Ulm Einsatzkommando trial
The Ulm Einsatzkommando trial (1958) was the first major trial of Nazi crimes under West German law (rather than by an international or military tribunal). Ten suspects, former members of the Einsatzkommando Tilsit, were charged for their involvement in war crimes committed in Lithuania in 1941. All were convicted as accessories to mass murder and sentenced to various terms in prison, the chief perpetrators being held to be those from whom the orders had come down.
In light of the trial, Konrad Adenauer set up the Central Office of the State Justice Administrations for the Investigation of National Socialist Crimes.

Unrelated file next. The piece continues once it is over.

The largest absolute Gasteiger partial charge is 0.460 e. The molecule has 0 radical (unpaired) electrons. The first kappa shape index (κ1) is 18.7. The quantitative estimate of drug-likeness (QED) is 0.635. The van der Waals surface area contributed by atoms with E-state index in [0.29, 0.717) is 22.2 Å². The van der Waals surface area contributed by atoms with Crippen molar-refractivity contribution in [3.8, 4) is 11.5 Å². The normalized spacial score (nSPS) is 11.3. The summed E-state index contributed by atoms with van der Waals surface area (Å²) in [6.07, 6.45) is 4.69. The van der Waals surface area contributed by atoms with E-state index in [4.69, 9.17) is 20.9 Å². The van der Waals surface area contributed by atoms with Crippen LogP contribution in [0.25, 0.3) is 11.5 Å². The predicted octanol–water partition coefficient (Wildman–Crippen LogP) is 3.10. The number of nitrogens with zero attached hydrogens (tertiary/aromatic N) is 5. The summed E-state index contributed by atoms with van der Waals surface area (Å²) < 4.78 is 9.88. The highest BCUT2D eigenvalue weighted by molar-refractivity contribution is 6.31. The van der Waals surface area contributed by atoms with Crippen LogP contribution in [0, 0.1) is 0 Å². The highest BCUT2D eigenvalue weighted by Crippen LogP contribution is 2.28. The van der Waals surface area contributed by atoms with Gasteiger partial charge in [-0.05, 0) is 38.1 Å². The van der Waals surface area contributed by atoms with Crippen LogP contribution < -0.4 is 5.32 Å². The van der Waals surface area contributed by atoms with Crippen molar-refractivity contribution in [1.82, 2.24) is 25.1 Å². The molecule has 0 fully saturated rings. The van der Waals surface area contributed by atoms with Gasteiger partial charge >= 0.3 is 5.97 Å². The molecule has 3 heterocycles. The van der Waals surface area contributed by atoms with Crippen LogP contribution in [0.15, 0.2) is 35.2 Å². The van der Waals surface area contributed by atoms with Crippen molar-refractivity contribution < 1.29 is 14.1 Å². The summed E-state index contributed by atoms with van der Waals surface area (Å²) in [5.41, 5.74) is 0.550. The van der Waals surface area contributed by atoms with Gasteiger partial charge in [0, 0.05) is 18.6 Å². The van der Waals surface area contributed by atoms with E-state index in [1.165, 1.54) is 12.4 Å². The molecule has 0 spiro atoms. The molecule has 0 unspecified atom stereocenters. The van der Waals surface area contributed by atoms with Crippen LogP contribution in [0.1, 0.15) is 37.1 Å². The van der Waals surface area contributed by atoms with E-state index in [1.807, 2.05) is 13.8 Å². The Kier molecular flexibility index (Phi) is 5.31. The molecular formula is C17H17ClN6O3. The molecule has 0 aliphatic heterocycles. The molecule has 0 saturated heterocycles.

- Patrick Tobin, Crossroads at Ulm: Postwar West Germany and the 1958 Ulm Einsatzkommando Trial, PhD dissertation, University of North Carolina at Chapel Hill, 2013. Abstract. Accessed 30 September 2016.
- Sonia Phalnikar, Landmark Trial Pushed Germany to Tackle Nazi Past (an interview with Dieter Pohl (historian)), Deutsche Welle, 20 May 2008. Accessed 30 September 2016.